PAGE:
Note: All of the data for a column family will be stored in-line with the row key, or none will be. If the contents in a column family for a particular row are larger than the maximum number of bytes that are allowed to be stored for that column family, no data will be stored in-line for that column family.
    By default, this is enabled.
    Column Family Name The name of the column family.
    Version
    • Minimum — The minimum number of versions of column values to keep. The default is zero.
    • Maximum — Maximum number of versions of column values to keep. The default is one.
    Compression The compression setting to use for the column family. Valid options are off, lzf, lz4, and zlib. The default setting is the same as the compression setting for the directory where the table is located. To find out whether a directory is compressed and the type of compression, see Turning Compression On or Off on Directories Using the CLI.
    Time-to-Live Specifies whether to purge data when the age of the data in this column family exceeds the value specified here. Data can remain forever or can be purged after specified amount of time (in seconds). Setting the value to 0 is equivalent to allowing data to remain indefinitely or forever.
    In Memory Determines whether preference is given to values of this column family for storage with row keys. Because row keys are cached in memory in preference to row data, column-family data that is stored inline with the row keys is also cached in memory.

    For all column families in a table together, up to 200 bytes of row data will be stored inline with each row key. Storing data inline with a row key might speed retrieval of the data from a column family because disk access can often be avoided. For each column family, up to 32 bytes can be stored inline with each row key even if this is disabled (No), but preference will be given to column families where this is enabled (Yes). A column family can have more than 32 bytes stored inline if this is enabled.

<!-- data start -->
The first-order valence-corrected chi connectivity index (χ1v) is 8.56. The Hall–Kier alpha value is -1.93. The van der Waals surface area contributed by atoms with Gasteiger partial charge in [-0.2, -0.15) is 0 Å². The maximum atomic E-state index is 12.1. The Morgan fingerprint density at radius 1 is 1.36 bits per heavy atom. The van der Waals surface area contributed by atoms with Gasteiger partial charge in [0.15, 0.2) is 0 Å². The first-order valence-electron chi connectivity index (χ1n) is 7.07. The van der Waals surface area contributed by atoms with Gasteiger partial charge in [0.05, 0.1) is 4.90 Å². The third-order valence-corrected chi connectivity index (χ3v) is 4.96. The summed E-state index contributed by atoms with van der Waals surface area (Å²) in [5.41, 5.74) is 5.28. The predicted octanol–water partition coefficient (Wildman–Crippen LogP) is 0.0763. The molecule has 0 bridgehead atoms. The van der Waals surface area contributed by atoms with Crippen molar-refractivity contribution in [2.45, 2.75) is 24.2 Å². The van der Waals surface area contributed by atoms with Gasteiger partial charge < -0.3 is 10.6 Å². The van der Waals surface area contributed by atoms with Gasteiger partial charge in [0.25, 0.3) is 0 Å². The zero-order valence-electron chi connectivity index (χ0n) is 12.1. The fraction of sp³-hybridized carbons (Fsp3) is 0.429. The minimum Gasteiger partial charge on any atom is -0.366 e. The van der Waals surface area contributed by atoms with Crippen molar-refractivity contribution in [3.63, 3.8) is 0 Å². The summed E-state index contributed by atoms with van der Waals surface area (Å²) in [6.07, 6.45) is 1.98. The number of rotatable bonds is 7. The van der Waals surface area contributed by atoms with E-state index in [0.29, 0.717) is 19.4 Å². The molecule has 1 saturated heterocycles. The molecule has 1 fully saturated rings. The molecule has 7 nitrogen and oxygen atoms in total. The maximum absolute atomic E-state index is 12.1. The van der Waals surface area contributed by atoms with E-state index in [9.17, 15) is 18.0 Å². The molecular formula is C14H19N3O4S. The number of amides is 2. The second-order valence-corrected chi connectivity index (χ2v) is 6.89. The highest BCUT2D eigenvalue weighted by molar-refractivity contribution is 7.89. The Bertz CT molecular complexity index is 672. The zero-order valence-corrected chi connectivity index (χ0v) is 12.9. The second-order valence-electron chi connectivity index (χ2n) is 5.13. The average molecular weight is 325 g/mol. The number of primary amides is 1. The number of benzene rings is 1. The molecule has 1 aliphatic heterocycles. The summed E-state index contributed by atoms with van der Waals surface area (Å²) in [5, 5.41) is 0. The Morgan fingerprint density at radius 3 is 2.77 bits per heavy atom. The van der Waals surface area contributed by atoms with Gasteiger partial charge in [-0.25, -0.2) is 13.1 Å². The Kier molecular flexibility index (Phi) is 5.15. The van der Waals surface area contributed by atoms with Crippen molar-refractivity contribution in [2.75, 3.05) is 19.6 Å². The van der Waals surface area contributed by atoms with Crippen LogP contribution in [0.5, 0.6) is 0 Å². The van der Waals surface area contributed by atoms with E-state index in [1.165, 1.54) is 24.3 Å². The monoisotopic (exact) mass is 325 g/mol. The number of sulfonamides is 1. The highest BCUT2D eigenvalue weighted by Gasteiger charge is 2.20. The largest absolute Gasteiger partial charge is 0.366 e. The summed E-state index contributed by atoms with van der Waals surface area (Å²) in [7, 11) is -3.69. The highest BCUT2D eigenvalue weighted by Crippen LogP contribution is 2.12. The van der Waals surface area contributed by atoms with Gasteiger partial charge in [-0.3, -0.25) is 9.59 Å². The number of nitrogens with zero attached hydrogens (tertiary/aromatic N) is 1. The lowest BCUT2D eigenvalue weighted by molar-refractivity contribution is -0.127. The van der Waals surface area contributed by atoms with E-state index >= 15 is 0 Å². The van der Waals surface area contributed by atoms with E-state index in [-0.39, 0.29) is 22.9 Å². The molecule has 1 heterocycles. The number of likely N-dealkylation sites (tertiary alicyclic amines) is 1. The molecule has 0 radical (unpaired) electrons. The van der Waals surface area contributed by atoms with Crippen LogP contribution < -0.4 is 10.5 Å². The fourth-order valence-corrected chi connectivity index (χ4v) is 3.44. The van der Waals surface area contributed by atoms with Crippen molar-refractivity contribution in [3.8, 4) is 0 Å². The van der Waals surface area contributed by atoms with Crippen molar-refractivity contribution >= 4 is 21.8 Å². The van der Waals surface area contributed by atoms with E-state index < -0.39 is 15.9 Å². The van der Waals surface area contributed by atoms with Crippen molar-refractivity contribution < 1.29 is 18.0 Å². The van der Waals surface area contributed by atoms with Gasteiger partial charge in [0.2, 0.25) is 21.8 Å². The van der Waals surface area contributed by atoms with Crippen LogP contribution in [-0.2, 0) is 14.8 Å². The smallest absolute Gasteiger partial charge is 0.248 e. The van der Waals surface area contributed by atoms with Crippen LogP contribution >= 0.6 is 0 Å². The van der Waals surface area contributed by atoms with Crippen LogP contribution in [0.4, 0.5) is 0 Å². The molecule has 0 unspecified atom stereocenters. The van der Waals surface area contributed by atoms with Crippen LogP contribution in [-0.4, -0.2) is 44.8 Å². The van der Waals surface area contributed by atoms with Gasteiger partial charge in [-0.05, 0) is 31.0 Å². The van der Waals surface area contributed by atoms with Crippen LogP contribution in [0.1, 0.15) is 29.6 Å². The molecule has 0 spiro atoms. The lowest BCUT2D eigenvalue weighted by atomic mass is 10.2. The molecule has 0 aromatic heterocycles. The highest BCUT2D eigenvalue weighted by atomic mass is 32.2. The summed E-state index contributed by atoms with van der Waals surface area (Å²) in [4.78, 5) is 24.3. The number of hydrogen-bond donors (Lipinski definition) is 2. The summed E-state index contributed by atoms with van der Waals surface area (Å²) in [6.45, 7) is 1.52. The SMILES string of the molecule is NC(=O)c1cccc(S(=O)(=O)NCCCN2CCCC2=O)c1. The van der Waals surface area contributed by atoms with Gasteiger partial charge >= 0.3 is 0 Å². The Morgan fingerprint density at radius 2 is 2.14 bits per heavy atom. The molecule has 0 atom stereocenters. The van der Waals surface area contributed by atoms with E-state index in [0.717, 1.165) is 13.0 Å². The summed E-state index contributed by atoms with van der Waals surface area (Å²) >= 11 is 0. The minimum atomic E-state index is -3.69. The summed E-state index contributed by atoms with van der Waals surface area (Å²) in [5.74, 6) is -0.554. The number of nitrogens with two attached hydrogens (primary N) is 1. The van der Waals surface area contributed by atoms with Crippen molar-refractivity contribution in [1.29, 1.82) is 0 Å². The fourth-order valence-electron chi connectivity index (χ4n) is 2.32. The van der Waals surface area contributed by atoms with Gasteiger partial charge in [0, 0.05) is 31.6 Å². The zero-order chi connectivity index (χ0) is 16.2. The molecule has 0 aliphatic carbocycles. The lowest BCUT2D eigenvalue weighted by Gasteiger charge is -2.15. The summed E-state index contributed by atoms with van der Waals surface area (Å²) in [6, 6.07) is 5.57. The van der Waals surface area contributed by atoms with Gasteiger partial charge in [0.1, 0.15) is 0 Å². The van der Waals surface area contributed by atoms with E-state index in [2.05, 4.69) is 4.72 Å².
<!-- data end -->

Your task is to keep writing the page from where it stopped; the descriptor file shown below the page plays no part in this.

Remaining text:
If the total number of bytes for all column families together exceeds 200 for a row, then preference for inclusion within the inline storage for that row is given to column families that have this enabled.

    Note: All of the data for a column family will be stored in-line with the row key, or none will be. If the contents in a column family for a particular row are larger than the maximum number of bytes that are allowed to be stored for that column family, no data will be stored in-line for that column family.
    By default, this is enabled.
  3. Set up access to column families for users, groups, and/or roles.
    You can use either the default permissions or proceed to define new permissions for this column family.
    Read Data Can do column reads. Reads require permission both at the column-family level and at the field level. This permission is inherited by fields within the column family.
    Write Data Can do column writes. Writes require permission both at the column-family level and at the field level. This permission is inherited by fields within the column family.
    Traverse Data Can pass over fields in JSON documents. For example, suppose that a JSON table contains documents of this general structure: